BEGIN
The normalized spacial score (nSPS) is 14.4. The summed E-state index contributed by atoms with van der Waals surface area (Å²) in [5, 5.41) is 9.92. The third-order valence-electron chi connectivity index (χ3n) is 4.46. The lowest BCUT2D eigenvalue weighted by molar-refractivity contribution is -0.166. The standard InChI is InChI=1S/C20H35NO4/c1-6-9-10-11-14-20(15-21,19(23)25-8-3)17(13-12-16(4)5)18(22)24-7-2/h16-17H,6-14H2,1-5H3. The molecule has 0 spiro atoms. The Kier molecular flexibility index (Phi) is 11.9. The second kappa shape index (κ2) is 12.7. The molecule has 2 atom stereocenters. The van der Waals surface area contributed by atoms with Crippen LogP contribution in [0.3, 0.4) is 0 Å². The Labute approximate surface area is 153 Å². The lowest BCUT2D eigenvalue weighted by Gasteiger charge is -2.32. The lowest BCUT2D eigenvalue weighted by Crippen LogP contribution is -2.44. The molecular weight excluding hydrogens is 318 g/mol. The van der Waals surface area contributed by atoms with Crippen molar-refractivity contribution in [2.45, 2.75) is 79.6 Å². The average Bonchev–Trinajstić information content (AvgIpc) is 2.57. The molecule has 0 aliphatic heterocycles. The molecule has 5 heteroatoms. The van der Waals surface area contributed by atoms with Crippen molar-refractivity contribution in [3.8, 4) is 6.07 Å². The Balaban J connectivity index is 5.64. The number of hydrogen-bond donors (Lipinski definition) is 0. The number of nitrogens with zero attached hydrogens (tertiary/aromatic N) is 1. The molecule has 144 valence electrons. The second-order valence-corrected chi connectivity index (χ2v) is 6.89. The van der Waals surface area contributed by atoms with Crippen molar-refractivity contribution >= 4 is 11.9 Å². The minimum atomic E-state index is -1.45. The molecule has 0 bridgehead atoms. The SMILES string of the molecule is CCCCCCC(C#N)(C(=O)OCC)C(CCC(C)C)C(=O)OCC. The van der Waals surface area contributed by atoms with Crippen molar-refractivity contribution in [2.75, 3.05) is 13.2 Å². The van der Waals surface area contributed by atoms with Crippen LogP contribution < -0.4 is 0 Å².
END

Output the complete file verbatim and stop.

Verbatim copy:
The normalized spacial score (nSPS) is 14.4. The summed E-state index contributed by atoms with van der Waals surface area (Å²) in [5, 5.41) is 9.92. The third-order valence-electron chi connectivity index (χ3n) is 4.46. The lowest BCUT2D eigenvalue weighted by molar-refractivity contribution is -0.166. The standard InChI is InChI=1S/C20H35NO4/c1-6-9-10-11-14-20(15-21,19(23)25-8-3)17(13-12-16(4)5)18(22)24-7-2/h16-17H,6-14H2,1-5H3. The molecule has 0 spiro atoms. The Kier molecular flexibility index (Phi) is 11.9. The second kappa shape index (κ2) is 12.7. The molecule has 2 atom stereocenters. The van der Waals surface area contributed by atoms with Crippen LogP contribution in [0.3, 0.4) is 0 Å². The Labute approximate surface area is 153 Å². The lowest BCUT2D eigenvalue weighted by Gasteiger charge is -2.32. The lowest BCUT2D eigenvalue weighted by Crippen LogP contribution is -2.44. The molecular weight excluding hydrogens is 318 g/mol. The van der Waals surface area contributed by atoms with Crippen molar-refractivity contribution in [2.45, 2.75) is 79.6 Å². The average Bonchev–Trinajstić information content (AvgIpc) is 2.57. The molecule has 0 aliphatic heterocycles. The molecule has 5 heteroatoms. The van der Waals surface area contributed by atoms with Crippen molar-refractivity contribution in [3.8, 4) is 6.07 Å². The Balaban J connectivity index is 5.64. The number of hydrogen-bond donors (Lipinski definition) is 0. The number of nitrogens with zero attached hydrogens (tertiary/aromatic N) is 1. The molecule has 144 valence electrons. The second-order valence-corrected chi connectivity index (χ2v) is 6.89. The van der Waals surface area contributed by atoms with Crippen molar-refractivity contribution >= 4 is 11.9 Å². The minimum atomic E-state index is -1.45. The molecule has 0 bridgehead atoms. The SMILES string of the molecule is CCCCCCC(C#N)(C(=O)OCC)C(CCC(C)C)C(=O)OCC. The van der Waals surface area contributed by atoms with Crippen molar-refractivity contribution in [2.75, 3.05) is 13.2 Å². The van der Waals surface area contributed by atoms with Crippen LogP contribution < -0.4 is 0 Å².